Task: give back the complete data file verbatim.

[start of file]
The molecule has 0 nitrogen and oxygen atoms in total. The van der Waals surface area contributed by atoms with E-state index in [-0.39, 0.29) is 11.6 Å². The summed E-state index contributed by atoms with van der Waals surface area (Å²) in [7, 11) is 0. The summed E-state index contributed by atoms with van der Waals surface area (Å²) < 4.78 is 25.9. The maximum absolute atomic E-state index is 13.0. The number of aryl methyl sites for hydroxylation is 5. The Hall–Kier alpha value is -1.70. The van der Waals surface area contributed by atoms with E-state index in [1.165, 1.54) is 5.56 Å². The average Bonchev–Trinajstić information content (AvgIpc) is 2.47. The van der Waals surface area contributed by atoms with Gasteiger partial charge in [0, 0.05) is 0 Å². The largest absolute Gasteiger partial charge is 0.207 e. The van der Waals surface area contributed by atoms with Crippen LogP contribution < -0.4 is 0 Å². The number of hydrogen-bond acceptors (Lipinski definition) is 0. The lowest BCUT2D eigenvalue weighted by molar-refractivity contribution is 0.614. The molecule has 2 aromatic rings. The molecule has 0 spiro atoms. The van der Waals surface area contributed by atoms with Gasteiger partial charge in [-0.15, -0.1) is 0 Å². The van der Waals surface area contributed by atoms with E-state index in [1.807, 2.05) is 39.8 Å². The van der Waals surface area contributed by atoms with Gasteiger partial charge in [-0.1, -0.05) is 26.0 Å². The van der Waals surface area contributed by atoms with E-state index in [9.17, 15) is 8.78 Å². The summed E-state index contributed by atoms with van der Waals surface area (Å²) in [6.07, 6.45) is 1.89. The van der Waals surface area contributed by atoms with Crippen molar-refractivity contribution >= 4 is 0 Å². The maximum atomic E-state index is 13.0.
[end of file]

The molecule has 0 nitrogen and oxygen atoms in total. The van der Waals surface area contributed by atoms with E-state index in [-0.39, 0.29) is 11.6 Å². The summed E-state index contributed by atoms with van der Waals surface area (Å²) in [7, 11) is 0. The summed E-state index contributed by atoms with van der Waals surface area (Å²) < 4.78 is 25.9. The maximum absolute atomic E-state index is 13.0. The number of aryl methyl sites for hydroxylation is 5. The Hall–Kier alpha value is -1.70. The van der Waals surface area contributed by atoms with E-state index in [1.165, 1.54) is 5.56 Å². The average Bonchev–Trinajstić information content (AvgIpc) is 2.47. The van der Waals surface area contributed by atoms with Gasteiger partial charge in [0, 0.05) is 0 Å². The largest absolute Gasteiger partial charge is 0.207 e. The van der Waals surface area contributed by atoms with Crippen LogP contribution < -0.4 is 0 Å². The number of hydrogen-bond acceptors (Lipinski definition) is 0. The lowest BCUT2D eigenvalue weighted by molar-refractivity contribution is 0.614. The molecule has 2 aromatic rings. The molecule has 0 spiro atoms. The van der Waals surface area contributed by atoms with Gasteiger partial charge in [-0.15, -0.1) is 0 Å². The van der Waals surface area contributed by atoms with E-state index in [1.807, 2.05) is 39.8 Å². The van der Waals surface area contributed by atoms with Gasteiger partial charge in [-0.1, -0.05) is 26.0 Å². The van der Waals surface area contributed by atoms with E-state index in [9.17, 15) is 8.78 Å². The summed E-state index contributed by atoms with van der Waals surface area (Å²) in [6.07, 6.45) is 1.89. The van der Waals surface area contributed by atoms with Crippen molar-refractivity contribution >= 4 is 0 Å². The maximum atomic E-state index is 13.0.